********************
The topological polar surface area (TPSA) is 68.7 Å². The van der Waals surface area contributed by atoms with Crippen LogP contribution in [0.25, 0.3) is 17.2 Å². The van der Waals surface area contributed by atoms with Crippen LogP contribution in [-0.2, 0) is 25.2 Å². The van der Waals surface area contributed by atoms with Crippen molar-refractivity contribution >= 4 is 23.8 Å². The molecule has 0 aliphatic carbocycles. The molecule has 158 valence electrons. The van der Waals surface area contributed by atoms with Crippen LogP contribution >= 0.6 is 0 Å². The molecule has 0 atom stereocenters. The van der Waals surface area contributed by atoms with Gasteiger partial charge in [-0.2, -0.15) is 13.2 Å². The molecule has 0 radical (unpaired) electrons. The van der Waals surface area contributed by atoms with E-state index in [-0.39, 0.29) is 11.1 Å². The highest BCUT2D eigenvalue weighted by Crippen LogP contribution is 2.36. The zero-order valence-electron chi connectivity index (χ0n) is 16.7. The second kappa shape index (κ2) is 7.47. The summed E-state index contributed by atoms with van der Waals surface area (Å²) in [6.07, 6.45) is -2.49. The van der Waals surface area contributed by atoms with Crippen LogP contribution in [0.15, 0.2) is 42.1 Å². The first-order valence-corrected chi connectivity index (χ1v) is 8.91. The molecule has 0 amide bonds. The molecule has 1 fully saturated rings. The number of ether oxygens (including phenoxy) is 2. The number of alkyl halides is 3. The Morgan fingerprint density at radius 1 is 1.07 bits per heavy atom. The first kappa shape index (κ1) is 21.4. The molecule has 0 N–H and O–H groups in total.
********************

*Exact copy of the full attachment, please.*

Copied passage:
The topological polar surface area (TPSA) is 68.7 Å². The van der Waals surface area contributed by atoms with Crippen LogP contribution in [0.25, 0.3) is 17.2 Å². The van der Waals surface area contributed by atoms with Crippen LogP contribution in [-0.2, 0) is 25.2 Å². The van der Waals surface area contributed by atoms with Crippen molar-refractivity contribution >= 4 is 23.8 Å². The molecule has 0 aliphatic carbocycles. The molecule has 158 valence electrons. The van der Waals surface area contributed by atoms with Crippen LogP contribution >= 0.6 is 0 Å². The molecule has 0 atom stereocenters. The van der Waals surface area contributed by atoms with Gasteiger partial charge in [-0.2, -0.15) is 13.2 Å². The molecule has 0 radical (unpaired) electrons. The van der Waals surface area contributed by atoms with E-state index in [-0.39, 0.29) is 11.1 Å². The highest BCUT2D eigenvalue weighted by Crippen LogP contribution is 2.36. The zero-order valence-electron chi connectivity index (χ0n) is 16.7. The second kappa shape index (κ2) is 7.47. The summed E-state index contributed by atoms with van der Waals surface area (Å²) in [6.07, 6.45) is -2.49. The van der Waals surface area contributed by atoms with Crippen LogP contribution in [0.15, 0.2) is 42.1 Å². The first-order valence-corrected chi connectivity index (χ1v) is 8.91. The molecule has 0 amide bonds. The molecule has 1 fully saturated rings. The number of ether oxygens (including phenoxy) is 2. The number of alkyl halides is 3. The Morgan fingerprint density at radius 1 is 1.07 bits per heavy atom. The first kappa shape index (κ1) is 21.4. The molecule has 0 N–H and O–H groups in total.